Native bee habitats are distributed at the Annual Fish and Feather Festival and literature is provided to educate Festival goers on the importance of pollinators. Also, Conservation Committee is undertaking a survey aimed at educating Shorewood residents on the proper use of pesticides, with the goal of reducing the use of pesticides in the Village.
Friends of Estabrook Park are in the process of converting a section of the Park from turf grass into a pollinator garden. In 2020 the area was prepared for planting of bird and pollinator friendly plants in 2021. The resulting pollinator garden will be expanded in coming years.
In 2022, Shorewood hosted inaugural Pollinator Palooza I inEstabrook Park on Saturday, May 21st, 2022. Over a dozen organizations, including Wild Ones, Milwaukee RiverKeeper, Friends of Estabrook Park, Bird City Wisconsin and other groups invested in environmental sustainability, provided educational material to attendies. Native plants were given to people attending the event while children of all ages painted bird houses and assembled native bees habitats. Prior to the Palooza, a weed out took place and a bird walk of the Park was hosted by Chuck Hagner.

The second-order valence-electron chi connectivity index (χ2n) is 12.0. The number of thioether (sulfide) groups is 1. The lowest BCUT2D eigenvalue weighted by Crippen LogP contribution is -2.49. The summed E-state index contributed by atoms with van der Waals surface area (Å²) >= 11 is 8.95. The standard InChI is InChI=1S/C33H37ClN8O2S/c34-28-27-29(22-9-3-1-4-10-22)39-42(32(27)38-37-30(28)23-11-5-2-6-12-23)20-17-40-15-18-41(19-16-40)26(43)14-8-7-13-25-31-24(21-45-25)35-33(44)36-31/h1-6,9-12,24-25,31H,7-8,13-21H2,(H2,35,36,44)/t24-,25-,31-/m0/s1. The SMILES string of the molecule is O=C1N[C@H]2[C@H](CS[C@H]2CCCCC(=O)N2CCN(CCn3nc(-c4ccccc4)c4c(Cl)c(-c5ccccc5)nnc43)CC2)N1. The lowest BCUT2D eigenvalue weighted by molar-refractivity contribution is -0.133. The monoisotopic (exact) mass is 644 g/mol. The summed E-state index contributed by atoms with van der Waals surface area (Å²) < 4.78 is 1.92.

H. Document a substantial regular program that educates young people on any of the following topics: climate change, energy efficiency, green/bird-safe buildings, or environmental sustainability.
Conservation Committee holds a film festival where climate change, energy efficiency and environmental sustainability are the subjects. The films are followed by a question and answer session with experts in the film's subject. In 2022, the film was "Symphony of the Soil".